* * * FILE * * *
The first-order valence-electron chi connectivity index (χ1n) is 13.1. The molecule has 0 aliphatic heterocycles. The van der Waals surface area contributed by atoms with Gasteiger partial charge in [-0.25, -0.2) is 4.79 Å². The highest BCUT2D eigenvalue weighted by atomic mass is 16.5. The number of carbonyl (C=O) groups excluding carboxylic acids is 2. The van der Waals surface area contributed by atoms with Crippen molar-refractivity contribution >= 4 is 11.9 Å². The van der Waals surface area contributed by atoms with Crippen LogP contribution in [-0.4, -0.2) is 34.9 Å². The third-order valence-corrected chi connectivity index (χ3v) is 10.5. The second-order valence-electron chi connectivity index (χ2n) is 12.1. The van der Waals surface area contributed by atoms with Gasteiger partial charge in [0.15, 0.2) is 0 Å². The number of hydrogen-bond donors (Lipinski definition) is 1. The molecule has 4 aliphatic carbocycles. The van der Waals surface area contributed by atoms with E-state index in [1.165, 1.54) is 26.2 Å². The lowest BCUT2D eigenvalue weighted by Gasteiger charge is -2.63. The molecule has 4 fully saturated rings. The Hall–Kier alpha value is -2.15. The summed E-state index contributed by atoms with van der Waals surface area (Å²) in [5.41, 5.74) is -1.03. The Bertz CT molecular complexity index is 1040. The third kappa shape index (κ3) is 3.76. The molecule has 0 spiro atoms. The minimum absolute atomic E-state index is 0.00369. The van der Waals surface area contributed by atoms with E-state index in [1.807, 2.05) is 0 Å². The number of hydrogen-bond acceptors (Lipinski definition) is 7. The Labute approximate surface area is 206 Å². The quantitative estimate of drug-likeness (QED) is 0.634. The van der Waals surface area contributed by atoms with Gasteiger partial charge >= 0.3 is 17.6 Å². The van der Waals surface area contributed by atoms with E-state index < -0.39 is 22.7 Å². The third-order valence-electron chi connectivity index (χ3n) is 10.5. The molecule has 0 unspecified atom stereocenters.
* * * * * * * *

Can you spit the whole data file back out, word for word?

The first-order valence-electron chi connectivity index (χ1n) is 13.1. The molecule has 0 aliphatic heterocycles. The van der Waals surface area contributed by atoms with Gasteiger partial charge in [-0.25, -0.2) is 4.79 Å². The highest BCUT2D eigenvalue weighted by atomic mass is 16.5. The number of carbonyl (C=O) groups excluding carboxylic acids is 2. The van der Waals surface area contributed by atoms with Crippen molar-refractivity contribution >= 4 is 11.9 Å². The van der Waals surface area contributed by atoms with Crippen LogP contribution in [-0.4, -0.2) is 34.9 Å². The third-order valence-corrected chi connectivity index (χ3v) is 10.5. The second-order valence-electron chi connectivity index (χ2n) is 12.1. The van der Waals surface area contributed by atoms with Gasteiger partial charge in [0.15, 0.2) is 0 Å². The number of hydrogen-bond donors (Lipinski definition) is 1. The molecule has 4 aliphatic carbocycles. The van der Waals surface area contributed by atoms with E-state index in [1.165, 1.54) is 26.2 Å². The lowest BCUT2D eigenvalue weighted by Gasteiger charge is -2.63. The molecule has 4 fully saturated rings. The Hall–Kier alpha value is -2.15. The summed E-state index contributed by atoms with van der Waals surface area (Å²) in [5.41, 5.74) is -1.03. The Bertz CT molecular complexity index is 1040. The third kappa shape index (κ3) is 3.76. The molecule has 0 spiro atoms. The minimum absolute atomic E-state index is 0.00369. The van der Waals surface area contributed by atoms with E-state index in [1.807, 2.05) is 0 Å². The number of hydrogen-bond acceptors (Lipinski definition) is 7. The Labute approximate surface area is 206 Å². The quantitative estimate of drug-likeness (QED) is 0.634. The van der Waals surface area contributed by atoms with Gasteiger partial charge >= 0.3 is 17.6 Å². The van der Waals surface area contributed by atoms with E-state index < -0.39 is 22.7 Å². The third-order valence-electron chi connectivity index (χ3n) is 10.5. The molecule has 0 unspecified atom stereocenters.